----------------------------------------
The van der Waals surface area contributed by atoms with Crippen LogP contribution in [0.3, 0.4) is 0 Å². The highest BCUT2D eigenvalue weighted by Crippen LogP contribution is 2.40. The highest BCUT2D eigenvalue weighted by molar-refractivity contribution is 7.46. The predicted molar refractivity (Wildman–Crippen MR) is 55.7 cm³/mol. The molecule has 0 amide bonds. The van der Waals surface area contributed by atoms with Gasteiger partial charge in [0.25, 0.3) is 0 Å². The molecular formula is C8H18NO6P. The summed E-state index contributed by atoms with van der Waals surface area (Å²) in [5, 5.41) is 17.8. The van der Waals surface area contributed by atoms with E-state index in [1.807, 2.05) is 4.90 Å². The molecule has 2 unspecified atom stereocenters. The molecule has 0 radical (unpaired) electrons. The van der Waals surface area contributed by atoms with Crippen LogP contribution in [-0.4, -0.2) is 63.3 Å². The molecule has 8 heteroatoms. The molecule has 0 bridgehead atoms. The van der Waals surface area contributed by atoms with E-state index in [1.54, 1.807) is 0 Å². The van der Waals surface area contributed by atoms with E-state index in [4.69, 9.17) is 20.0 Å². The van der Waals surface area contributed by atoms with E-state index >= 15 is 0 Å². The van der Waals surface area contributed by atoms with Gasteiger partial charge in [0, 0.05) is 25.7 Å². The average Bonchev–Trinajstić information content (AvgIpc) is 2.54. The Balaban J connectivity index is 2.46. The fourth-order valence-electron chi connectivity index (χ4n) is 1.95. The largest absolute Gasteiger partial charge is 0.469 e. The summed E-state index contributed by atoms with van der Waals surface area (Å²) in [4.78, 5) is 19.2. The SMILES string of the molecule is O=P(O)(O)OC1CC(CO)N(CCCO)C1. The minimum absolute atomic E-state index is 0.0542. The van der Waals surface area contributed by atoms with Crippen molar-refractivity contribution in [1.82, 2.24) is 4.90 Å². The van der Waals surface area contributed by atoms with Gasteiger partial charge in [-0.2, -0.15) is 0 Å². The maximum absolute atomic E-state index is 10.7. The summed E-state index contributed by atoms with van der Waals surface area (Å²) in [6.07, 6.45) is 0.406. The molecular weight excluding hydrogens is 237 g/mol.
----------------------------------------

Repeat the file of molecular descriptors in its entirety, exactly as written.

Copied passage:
The van der Waals surface area contributed by atoms with Crippen LogP contribution in [0.3, 0.4) is 0 Å². The highest BCUT2D eigenvalue weighted by Crippen LogP contribution is 2.40. The highest BCUT2D eigenvalue weighted by molar-refractivity contribution is 7.46. The predicted molar refractivity (Wildman–Crippen MR) is 55.7 cm³/mol. The molecule has 0 amide bonds. The van der Waals surface area contributed by atoms with Gasteiger partial charge in [0.25, 0.3) is 0 Å². The molecular formula is C8H18NO6P. The summed E-state index contributed by atoms with van der Waals surface area (Å²) in [5, 5.41) is 17.8. The van der Waals surface area contributed by atoms with E-state index in [1.807, 2.05) is 4.90 Å². The molecule has 2 unspecified atom stereocenters. The molecule has 0 radical (unpaired) electrons. The van der Waals surface area contributed by atoms with Crippen LogP contribution in [-0.4, -0.2) is 63.3 Å². The molecule has 8 heteroatoms. The molecule has 0 bridgehead atoms. The van der Waals surface area contributed by atoms with E-state index in [1.54, 1.807) is 0 Å². The van der Waals surface area contributed by atoms with E-state index in [4.69, 9.17) is 20.0 Å². The van der Waals surface area contributed by atoms with E-state index >= 15 is 0 Å². The van der Waals surface area contributed by atoms with Gasteiger partial charge in [0, 0.05) is 25.7 Å². The average Bonchev–Trinajstić information content (AvgIpc) is 2.54. The Balaban J connectivity index is 2.46. The fourth-order valence-electron chi connectivity index (χ4n) is 1.95. The largest absolute Gasteiger partial charge is 0.469 e. The summed E-state index contributed by atoms with van der Waals surface area (Å²) in [4.78, 5) is 19.2. The SMILES string of the molecule is O=P(O)(O)OC1CC(CO)N(CCCO)C1. The minimum absolute atomic E-state index is 0.0542. The van der Waals surface area contributed by atoms with Crippen molar-refractivity contribution in [1.82, 2.24) is 4.90 Å². The van der Waals surface area contributed by atoms with Gasteiger partial charge in [-0.2, -0.15) is 0 Å². The maximum absolute atomic E-state index is 10.7. The summed E-state index contributed by atoms with van der Waals surface area (Å²) in [6.07, 6.45) is 0.406. The molecular weight excluding hydrogens is 237 g/mol.